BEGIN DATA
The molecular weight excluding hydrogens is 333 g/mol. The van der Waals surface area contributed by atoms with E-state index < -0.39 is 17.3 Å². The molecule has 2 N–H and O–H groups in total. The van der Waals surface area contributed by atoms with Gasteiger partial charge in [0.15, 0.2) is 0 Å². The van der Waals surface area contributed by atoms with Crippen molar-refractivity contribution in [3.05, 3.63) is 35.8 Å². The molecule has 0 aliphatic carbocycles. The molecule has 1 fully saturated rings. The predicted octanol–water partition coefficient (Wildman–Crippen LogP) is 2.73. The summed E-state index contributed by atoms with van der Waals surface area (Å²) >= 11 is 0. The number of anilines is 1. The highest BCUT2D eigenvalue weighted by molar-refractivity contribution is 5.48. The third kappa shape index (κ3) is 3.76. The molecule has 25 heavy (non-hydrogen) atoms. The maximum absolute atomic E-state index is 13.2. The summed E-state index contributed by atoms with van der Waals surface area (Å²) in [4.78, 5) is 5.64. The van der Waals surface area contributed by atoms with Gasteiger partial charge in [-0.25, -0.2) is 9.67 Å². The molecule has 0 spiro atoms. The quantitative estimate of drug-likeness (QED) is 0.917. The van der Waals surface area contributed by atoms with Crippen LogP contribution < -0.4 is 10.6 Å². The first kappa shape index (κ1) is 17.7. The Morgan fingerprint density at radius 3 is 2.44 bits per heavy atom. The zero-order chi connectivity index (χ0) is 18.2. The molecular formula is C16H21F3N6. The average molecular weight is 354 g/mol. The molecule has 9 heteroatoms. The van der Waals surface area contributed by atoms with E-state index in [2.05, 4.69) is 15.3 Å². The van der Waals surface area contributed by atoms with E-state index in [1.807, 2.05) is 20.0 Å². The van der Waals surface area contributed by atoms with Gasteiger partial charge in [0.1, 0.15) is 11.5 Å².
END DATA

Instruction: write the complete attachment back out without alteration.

The molecular weight excluding hydrogens is 333 g/mol. The van der Waals surface area contributed by atoms with E-state index < -0.39 is 17.3 Å². The molecule has 2 N–H and O–H groups in total. The van der Waals surface area contributed by atoms with Gasteiger partial charge in [0.15, 0.2) is 0 Å². The van der Waals surface area contributed by atoms with Crippen molar-refractivity contribution in [3.05, 3.63) is 35.8 Å². The molecule has 0 aliphatic carbocycles. The molecule has 1 fully saturated rings. The predicted octanol–water partition coefficient (Wildman–Crippen LogP) is 2.73. The summed E-state index contributed by atoms with van der Waals surface area (Å²) >= 11 is 0. The number of anilines is 1. The highest BCUT2D eigenvalue weighted by molar-refractivity contribution is 5.48. The third kappa shape index (κ3) is 3.76. The molecule has 25 heavy (non-hydrogen) atoms. The maximum absolute atomic E-state index is 13.2. The summed E-state index contributed by atoms with van der Waals surface area (Å²) in [4.78, 5) is 5.64. The van der Waals surface area contributed by atoms with Gasteiger partial charge in [-0.25, -0.2) is 9.67 Å². The molecule has 0 spiro atoms. The quantitative estimate of drug-likeness (QED) is 0.917. The van der Waals surface area contributed by atoms with Crippen LogP contribution < -0.4 is 10.6 Å². The first kappa shape index (κ1) is 17.7. The Morgan fingerprint density at radius 3 is 2.44 bits per heavy atom. The zero-order chi connectivity index (χ0) is 18.2. The molecular formula is C16H21F3N6. The average molecular weight is 354 g/mol. The molecule has 9 heteroatoms. The van der Waals surface area contributed by atoms with E-state index in [2.05, 4.69) is 15.3 Å². The van der Waals surface area contributed by atoms with E-state index in [1.807, 2.05) is 20.0 Å². The van der Waals surface area contributed by atoms with Gasteiger partial charge in [0.1, 0.15) is 11.5 Å².